In other words, that the apostolic tradition has been ‘laid down and preserved’ in Scripture (to use Dickson’s formula) does not mean that it does not have to be ‘taught’ in the life of every congregation and every believer. In my part of the world, and perhaps in yours as well, there are, tragically, sermons preached every week that fail to do this or that do the opposite—pulling up and tearing down and discarding the apostolic deposit. It is small consolation to the congregations under their care that the ‘good deposit’ has been preserved in Scripture if it is undermined from the pulpit. On the contrary, it must be taught, and I would argue that this is the central and vital purpose of the weekly sermon.
I’m not persuaded that ‘teaching’ the apostolic deposit, as envisioned in 1 Timothy 2, excludes explanation and application of that deposit in such a way that the latter may be done without also doing the former, or in such a way that most sermons do not, or at least need not, amount to ‘teaching’. ‘Guarding the good deposit‘ by the regular exposition, explanation and application of Scripture in the midst of the congregation of God’s people so that they hear, receive, love and obey it is a primary means of the congregational oversight to be exercised by an appropriately appointed man, and an essential aspect of the pastoral teaching ministry. I’m indebted to the authors of Women, Sermons and the Bible for expounding this biblical pattern of ministry.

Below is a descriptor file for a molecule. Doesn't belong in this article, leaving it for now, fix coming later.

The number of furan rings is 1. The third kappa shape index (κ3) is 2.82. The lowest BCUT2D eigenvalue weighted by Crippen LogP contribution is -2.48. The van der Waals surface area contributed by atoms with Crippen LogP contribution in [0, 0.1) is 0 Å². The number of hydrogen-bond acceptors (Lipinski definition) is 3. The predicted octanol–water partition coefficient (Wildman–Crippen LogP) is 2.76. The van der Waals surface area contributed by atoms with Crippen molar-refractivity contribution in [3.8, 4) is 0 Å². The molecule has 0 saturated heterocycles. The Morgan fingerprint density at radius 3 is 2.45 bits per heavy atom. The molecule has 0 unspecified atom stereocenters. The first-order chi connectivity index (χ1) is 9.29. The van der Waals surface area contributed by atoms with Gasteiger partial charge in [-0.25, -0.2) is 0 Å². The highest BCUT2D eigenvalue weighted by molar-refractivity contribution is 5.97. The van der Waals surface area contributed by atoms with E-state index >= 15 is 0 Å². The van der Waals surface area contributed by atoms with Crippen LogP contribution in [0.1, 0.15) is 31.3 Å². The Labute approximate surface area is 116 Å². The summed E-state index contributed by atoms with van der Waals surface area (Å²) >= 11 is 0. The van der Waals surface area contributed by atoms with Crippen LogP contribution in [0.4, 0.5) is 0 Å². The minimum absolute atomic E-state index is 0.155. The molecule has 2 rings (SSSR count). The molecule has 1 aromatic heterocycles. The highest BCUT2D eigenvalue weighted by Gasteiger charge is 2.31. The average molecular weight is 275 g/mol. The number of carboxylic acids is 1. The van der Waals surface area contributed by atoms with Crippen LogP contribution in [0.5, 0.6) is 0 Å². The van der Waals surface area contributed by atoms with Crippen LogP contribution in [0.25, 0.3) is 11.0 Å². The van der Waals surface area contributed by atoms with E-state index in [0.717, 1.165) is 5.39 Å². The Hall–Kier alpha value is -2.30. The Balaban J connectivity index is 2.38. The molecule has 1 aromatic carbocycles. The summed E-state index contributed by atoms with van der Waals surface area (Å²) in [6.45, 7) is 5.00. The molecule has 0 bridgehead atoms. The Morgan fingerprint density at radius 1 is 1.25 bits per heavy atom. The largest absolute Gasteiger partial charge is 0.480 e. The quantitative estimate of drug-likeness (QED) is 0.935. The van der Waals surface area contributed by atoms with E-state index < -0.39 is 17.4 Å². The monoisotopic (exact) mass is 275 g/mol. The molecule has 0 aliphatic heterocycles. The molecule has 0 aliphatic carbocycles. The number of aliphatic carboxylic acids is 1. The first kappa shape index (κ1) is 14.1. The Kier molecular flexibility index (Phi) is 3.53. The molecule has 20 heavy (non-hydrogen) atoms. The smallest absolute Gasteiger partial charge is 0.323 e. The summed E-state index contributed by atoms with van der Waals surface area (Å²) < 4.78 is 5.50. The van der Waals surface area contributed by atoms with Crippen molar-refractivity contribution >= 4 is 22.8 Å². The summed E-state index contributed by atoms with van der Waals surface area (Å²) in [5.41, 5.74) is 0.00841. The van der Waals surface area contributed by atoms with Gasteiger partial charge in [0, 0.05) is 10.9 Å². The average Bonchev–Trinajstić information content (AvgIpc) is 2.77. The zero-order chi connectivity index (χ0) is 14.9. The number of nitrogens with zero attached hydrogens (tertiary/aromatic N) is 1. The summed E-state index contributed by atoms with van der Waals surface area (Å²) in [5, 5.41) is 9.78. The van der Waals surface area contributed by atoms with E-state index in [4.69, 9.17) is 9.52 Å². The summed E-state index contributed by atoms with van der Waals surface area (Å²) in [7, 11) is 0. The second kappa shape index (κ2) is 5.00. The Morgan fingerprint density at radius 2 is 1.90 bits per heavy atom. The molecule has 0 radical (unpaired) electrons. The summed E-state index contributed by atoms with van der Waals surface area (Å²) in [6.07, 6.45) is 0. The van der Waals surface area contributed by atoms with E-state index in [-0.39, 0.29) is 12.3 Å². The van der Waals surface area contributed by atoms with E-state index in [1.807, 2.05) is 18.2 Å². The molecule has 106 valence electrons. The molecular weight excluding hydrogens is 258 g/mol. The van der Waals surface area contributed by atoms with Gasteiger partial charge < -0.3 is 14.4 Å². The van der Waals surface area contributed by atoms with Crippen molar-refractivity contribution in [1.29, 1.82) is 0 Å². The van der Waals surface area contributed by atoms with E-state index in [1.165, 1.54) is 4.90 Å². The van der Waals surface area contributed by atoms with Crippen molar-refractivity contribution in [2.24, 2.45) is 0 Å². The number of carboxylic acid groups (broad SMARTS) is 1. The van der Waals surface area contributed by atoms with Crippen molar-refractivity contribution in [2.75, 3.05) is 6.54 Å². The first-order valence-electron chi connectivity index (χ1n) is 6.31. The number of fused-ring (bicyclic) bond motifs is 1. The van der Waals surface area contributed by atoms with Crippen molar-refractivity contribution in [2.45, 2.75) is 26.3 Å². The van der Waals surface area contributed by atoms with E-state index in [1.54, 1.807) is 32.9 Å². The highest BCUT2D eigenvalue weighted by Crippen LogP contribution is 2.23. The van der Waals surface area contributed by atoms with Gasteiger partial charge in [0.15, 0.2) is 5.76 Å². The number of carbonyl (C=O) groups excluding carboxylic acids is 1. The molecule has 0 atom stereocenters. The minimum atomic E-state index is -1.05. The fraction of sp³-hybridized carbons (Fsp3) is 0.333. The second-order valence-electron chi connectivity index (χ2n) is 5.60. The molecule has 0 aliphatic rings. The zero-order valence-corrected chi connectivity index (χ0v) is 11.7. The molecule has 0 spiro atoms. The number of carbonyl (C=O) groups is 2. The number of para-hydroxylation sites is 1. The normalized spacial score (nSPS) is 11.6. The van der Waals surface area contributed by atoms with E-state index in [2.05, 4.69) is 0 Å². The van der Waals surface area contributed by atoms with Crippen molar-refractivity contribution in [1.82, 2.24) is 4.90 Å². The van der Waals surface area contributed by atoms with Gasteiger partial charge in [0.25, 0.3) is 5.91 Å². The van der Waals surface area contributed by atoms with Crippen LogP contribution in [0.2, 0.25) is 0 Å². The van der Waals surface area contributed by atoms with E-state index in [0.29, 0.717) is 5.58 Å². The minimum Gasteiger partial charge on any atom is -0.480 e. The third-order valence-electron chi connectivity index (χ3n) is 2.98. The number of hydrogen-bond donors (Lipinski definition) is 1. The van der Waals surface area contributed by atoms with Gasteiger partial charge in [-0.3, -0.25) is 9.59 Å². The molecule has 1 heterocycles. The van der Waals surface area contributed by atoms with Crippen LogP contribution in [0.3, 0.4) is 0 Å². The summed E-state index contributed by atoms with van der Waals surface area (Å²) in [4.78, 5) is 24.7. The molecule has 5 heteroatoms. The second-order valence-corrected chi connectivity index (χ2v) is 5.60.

Kanishka Raffel leads the ministry team at St Matthew’s Anglican Church in Shenton Park, Western Australia.
 John Dickson, Hearing Her Voice: A Case for Women Giving Sermons, 2nd edn, Dickson Publishing, Sydney, 2013, p. 19. All HHV references are to the second edition.
 ibid, p. 31.
 ibid., p. 35.
 ibid., p. 104.
 ibid., p. 88.
 ibid., pp. 91-2.
 At this point I feel obliged to mention the ‘elephant in the book review’. Since the publication of WSB, John Dickson has published several online blog posts recording significant objections to the arguments of a number of the authors of WSB, including Claire Smith. (Smith also objects to Dickson’s rehearsal of her views, in the appendix to WSB.) Since it is not my purpose to respond on behalf of the authors, I can only say the obvious: interested readers should do their best to read both books!
 Claire Smith, ‘Unchanged “teaching”: The meaning of didasko in 1 Timothy 2:12’, in Women Sermons and the Bible: Essays interacting with John Dickson’s Hearing Her Voice, ed. Peter G Bolt and Tony Payne, Matthias Media, Sydney, 2014.
 Claire Smith, ‘Can the Old Testament be Taught?’, in WSB.
 Claire Smith, ‘Is the Modern Sermon an Exhortation?’, in WSB.
 Peter G Bolt, ‘Reading God’s history as our good news’, in WSB.
 Lionel Windsor, ‘Preachers and Leaders’, in WSB.